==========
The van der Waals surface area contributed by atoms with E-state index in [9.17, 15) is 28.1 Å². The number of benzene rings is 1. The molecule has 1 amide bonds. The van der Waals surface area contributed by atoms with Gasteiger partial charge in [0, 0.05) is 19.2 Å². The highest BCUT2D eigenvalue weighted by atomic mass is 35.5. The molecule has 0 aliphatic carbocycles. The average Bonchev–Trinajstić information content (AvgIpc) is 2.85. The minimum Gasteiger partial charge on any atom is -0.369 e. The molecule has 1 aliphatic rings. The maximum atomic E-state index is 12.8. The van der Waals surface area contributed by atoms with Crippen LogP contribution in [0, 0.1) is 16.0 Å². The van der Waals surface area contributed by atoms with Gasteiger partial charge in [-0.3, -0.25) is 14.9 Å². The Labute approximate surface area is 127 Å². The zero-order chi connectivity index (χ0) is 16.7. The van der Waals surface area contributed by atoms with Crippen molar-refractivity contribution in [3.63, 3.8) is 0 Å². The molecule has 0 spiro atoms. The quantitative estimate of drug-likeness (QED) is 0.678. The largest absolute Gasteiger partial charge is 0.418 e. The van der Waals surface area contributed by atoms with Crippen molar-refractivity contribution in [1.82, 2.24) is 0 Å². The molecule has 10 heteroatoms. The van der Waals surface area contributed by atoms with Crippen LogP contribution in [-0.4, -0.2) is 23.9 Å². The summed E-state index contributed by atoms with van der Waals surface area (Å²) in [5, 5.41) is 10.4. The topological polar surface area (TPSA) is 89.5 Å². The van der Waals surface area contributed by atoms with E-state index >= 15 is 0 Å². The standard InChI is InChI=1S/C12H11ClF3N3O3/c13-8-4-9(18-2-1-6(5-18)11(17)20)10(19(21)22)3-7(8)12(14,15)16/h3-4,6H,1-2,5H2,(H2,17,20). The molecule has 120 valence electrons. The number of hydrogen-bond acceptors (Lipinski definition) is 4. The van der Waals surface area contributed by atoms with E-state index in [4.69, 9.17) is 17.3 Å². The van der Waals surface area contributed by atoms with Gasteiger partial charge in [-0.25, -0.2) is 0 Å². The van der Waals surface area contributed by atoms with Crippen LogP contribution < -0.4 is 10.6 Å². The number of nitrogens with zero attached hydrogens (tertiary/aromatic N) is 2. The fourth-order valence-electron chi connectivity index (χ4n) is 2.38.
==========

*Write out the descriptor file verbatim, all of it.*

The van der Waals surface area contributed by atoms with E-state index in [9.17, 15) is 28.1 Å². The number of benzene rings is 1. The molecule has 1 amide bonds. The van der Waals surface area contributed by atoms with Gasteiger partial charge in [0, 0.05) is 19.2 Å². The highest BCUT2D eigenvalue weighted by atomic mass is 35.5. The molecule has 0 aliphatic carbocycles. The average Bonchev–Trinajstić information content (AvgIpc) is 2.85. The minimum Gasteiger partial charge on any atom is -0.369 e. The molecule has 1 aliphatic rings. The maximum atomic E-state index is 12.8. The van der Waals surface area contributed by atoms with Crippen LogP contribution in [0, 0.1) is 16.0 Å². The van der Waals surface area contributed by atoms with Gasteiger partial charge in [-0.3, -0.25) is 14.9 Å². The Labute approximate surface area is 127 Å². The zero-order chi connectivity index (χ0) is 16.7. The van der Waals surface area contributed by atoms with Crippen molar-refractivity contribution in [3.63, 3.8) is 0 Å². The molecule has 0 spiro atoms. The quantitative estimate of drug-likeness (QED) is 0.678. The largest absolute Gasteiger partial charge is 0.418 e. The van der Waals surface area contributed by atoms with Crippen molar-refractivity contribution in [1.82, 2.24) is 0 Å². The molecule has 10 heteroatoms. The van der Waals surface area contributed by atoms with Crippen LogP contribution in [-0.4, -0.2) is 23.9 Å². The summed E-state index contributed by atoms with van der Waals surface area (Å²) in [5, 5.41) is 10.4. The topological polar surface area (TPSA) is 89.5 Å². The van der Waals surface area contributed by atoms with E-state index >= 15 is 0 Å². The standard InChI is InChI=1S/C12H11ClF3N3O3/c13-8-4-9(18-2-1-6(5-18)11(17)20)10(19(21)22)3-7(8)12(14,15)16/h3-4,6H,1-2,5H2,(H2,17,20). The molecule has 120 valence electrons. The number of hydrogen-bond acceptors (Lipinski definition) is 4. The van der Waals surface area contributed by atoms with E-state index in [4.69, 9.17) is 17.3 Å². The van der Waals surface area contributed by atoms with Gasteiger partial charge in [-0.25, -0.2) is 0 Å². The van der Waals surface area contributed by atoms with Crippen LogP contribution < -0.4 is 10.6 Å². The number of nitrogens with zero attached hydrogens (tertiary/aromatic N) is 2. The fourth-order valence-electron chi connectivity index (χ4n) is 2.38.